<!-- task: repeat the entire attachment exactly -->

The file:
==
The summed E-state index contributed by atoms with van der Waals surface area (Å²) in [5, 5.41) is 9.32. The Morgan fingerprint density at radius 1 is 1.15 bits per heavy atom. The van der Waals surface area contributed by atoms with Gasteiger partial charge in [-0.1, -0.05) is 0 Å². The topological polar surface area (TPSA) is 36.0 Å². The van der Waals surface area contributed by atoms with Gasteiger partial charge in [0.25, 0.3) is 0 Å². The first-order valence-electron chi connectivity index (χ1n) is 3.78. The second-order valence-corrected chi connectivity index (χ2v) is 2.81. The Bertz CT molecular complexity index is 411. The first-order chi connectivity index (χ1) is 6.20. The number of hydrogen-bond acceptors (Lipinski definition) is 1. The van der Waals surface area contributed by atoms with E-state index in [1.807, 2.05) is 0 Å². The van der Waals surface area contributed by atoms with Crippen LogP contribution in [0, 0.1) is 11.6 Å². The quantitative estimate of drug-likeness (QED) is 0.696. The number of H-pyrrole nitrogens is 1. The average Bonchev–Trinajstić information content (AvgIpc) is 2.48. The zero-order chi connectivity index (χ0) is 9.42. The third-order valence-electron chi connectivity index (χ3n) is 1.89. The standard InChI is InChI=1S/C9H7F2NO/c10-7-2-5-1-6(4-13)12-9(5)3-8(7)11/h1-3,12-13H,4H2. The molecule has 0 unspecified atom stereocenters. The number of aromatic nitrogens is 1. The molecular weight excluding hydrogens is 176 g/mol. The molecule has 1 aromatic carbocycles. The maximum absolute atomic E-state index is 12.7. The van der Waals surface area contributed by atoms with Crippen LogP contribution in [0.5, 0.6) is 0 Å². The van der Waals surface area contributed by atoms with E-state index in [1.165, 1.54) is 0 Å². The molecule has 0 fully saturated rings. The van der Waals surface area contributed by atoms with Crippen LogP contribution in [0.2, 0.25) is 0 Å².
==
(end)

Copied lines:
The summed E-state index contributed by atoms with van der Waals surface area (Å²) in [5, 5.41) is 9.32. The Morgan fingerprint density at radius 1 is 1.15 bits per heavy atom. The van der Waals surface area contributed by atoms with Gasteiger partial charge in [-0.1, -0.05) is 0 Å². The topological polar surface area (TPSA) is 36.0 Å². The van der Waals surface area contributed by atoms with Gasteiger partial charge in [0.25, 0.3) is 0 Å². The first-order valence-electron chi connectivity index (χ1n) is 3.78. The second-order valence-corrected chi connectivity index (χ2v) is 2.81. The Bertz CT molecular complexity index is 411. The first-order chi connectivity index (χ1) is 6.20. The number of hydrogen-bond acceptors (Lipinski definition) is 1. The van der Waals surface area contributed by atoms with E-state index in [1.807, 2.05) is 0 Å². The van der Waals surface area contributed by atoms with Crippen LogP contribution in [0, 0.1) is 11.6 Å². The quantitative estimate of drug-likeness (QED) is 0.696. The number of H-pyrrole nitrogens is 1. The average Bonchev–Trinajstić information content (AvgIpc) is 2.48. The zero-order chi connectivity index (χ0) is 9.42. The third-order valence-electron chi connectivity index (χ3n) is 1.89. The standard InChI is InChI=1S/C9H7F2NO/c10-7-2-5-1-6(4-13)12-9(5)3-8(7)11/h1-3,12-13H,4H2. The molecule has 0 unspecified atom stereocenters. The number of aromatic nitrogens is 1. The molecular weight excluding hydrogens is 176 g/mol. The molecule has 1 aromatic carbocycles. The maximum absolute atomic E-state index is 12.7. The van der Waals surface area contributed by atoms with Crippen LogP contribution in [0.5, 0.6) is 0 Å². The van der Waals surface area contributed by atoms with E-state index in [1.165, 1.54) is 0 Å². The molecule has 0 fully saturated rings. The van der Waals surface area contributed by atoms with Crippen LogP contribution in [0.2, 0.25) is 0 Å².